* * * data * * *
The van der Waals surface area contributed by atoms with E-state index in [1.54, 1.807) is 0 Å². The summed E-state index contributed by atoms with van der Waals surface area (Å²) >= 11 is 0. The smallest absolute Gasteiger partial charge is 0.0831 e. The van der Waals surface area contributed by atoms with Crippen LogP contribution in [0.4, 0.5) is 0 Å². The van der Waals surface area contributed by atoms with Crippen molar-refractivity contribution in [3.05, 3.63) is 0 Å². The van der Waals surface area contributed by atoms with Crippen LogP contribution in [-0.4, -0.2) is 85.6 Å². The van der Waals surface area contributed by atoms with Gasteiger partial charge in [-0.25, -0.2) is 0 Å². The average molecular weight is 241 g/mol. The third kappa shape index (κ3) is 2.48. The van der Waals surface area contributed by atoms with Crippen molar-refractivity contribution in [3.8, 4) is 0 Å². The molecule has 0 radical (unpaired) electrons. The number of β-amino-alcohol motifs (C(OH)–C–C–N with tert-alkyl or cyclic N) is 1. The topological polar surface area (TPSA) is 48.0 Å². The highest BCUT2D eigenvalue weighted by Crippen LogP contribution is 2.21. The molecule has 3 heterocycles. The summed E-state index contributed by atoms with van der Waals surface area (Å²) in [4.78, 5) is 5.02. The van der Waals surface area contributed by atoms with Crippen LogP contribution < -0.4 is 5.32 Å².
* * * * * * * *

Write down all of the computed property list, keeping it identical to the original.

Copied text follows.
The van der Waals surface area contributed by atoms with E-state index in [1.54, 1.807) is 0 Å². The summed E-state index contributed by atoms with van der Waals surface area (Å²) >= 11 is 0. The smallest absolute Gasteiger partial charge is 0.0831 e. The van der Waals surface area contributed by atoms with Crippen LogP contribution in [0.4, 0.5) is 0 Å². The van der Waals surface area contributed by atoms with Crippen molar-refractivity contribution in [3.05, 3.63) is 0 Å². The van der Waals surface area contributed by atoms with Crippen LogP contribution in [-0.4, -0.2) is 85.6 Å². The van der Waals surface area contributed by atoms with Gasteiger partial charge in [-0.25, -0.2) is 0 Å². The average molecular weight is 241 g/mol. The third kappa shape index (κ3) is 2.48. The van der Waals surface area contributed by atoms with Crippen molar-refractivity contribution in [3.8, 4) is 0 Å². The molecule has 0 radical (unpaired) electrons. The number of β-amino-alcohol motifs (C(OH)–C–C–N with tert-alkyl or cyclic N) is 1. The topological polar surface area (TPSA) is 48.0 Å². The highest BCUT2D eigenvalue weighted by Crippen LogP contribution is 2.21. The molecule has 3 heterocycles. The summed E-state index contributed by atoms with van der Waals surface area (Å²) in [4.78, 5) is 5.02. The van der Waals surface area contributed by atoms with Crippen LogP contribution < -0.4 is 5.32 Å².